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Speaking from among the Bones (Flavia de Luce Series #5)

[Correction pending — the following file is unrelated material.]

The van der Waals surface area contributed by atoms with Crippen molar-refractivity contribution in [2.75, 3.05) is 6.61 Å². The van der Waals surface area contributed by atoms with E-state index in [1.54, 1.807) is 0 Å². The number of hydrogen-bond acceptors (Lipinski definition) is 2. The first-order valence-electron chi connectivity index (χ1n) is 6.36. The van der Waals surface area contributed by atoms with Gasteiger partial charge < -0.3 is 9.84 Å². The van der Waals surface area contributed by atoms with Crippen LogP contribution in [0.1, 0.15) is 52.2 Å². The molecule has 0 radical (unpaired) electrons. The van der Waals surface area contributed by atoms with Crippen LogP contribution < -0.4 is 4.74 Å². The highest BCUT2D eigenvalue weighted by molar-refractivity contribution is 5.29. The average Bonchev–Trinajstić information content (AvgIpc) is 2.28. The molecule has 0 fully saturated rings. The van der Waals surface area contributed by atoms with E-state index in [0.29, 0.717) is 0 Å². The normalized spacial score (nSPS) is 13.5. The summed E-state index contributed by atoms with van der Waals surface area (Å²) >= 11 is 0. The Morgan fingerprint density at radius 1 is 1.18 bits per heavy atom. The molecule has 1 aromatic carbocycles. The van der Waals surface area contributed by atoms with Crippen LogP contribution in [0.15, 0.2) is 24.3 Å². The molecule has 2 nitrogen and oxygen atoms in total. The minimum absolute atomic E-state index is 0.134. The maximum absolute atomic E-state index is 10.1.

Speaking From Among the Bones: A Flavia de Luce Novel - Alan Bradley Rating: 3.9* of five The Book Description: Eleven-year-old amateur detective and ardent chemist Flavia de Luce is used to digging up clues, whether they’re found among the potions in her laboratory or between the pages of her insufferable sisters’ diaries. What she is not accustomed to is digging up bodies. Upon the five-hundredth anniversary of St. Tancred’s death, the English hamlet of Bishop’s Lacey is busily preparing to open its patron saint’s tomb. Nobody is more excited to peek inside the crypt than Flavia, yet what she finds will halt the proceedings dead in their tracks: the body of Mr. Collicutt, the church organist, his face grotesquely and inexplicably masked. Who held a vendetta against Mr. Collicutt, and why would they hide him in such a sacred resting place? The irrepressible Flavia decides to find out. And what she unearths will prove there’s never such thing as an open-and-shut case.My Review: The ending threw me a curve.The middle was a busy muddle.The beginning was a laugh a minute.And I enjoyed it all. I didn't know who the murderer was, and when revealed I was a bit surprised I hadn't thought of that. I was mildly ticked that, at the ending of the book after the murderer was disposed of, a loose end wasn't tucked tidily away but rather left to be part of the cliffhanger resolution. If Mr. Bradley should happen to pass into his Eternal Reward before the next book is completed and edited, I shall engage every root woman and witch doctor and psychic and spiritualist I can locate to hound the rotter into spirit-writing it.So, since I'm usually a tartar about judging cozies, demanding the characters and the plot mesh, why am I still reading these somewhat ramshackle novels? After all, the murderer's identity isn't at all well set up, and the red herrings are ummm far-fetched, and the propulsive event is barely, barely set up and then ignored.Yeah, well, cozies are about characters and about a species of ma'at maintenance, and these novels deliver all the pleasures of those qualities in spades, doubled. Bradley's quite improbable little genius Flavia de Luce is a pill of the first water, a know-it-all, and a little girl on the edge of some enormous growings-up that all of us who've passed through adolescence can empathize with. Her passive, defeated father, her cruel sisters, her delightful world of Buckshaw with its fully equipped chemistry lab and its decaying splendor, and the people of Bishop's Lacey, all mix together into an immersive Barsetshire-esque experience of enfolding charm and warmth.This is the fifth book, don't begin here if you're picking up a new series as too much will be a spoiler for some payoff surprises in earlier books. But should you pick up the series at all? Hmmm. Don't, if you're a puzzle-solver; don't, if you have to have a sleuth whose abilities and access are believable; do, if you're after the aforementioned immersive experience.But, if you do read the book, I defy you not to laugh at the fate of the Heart of Lucifer.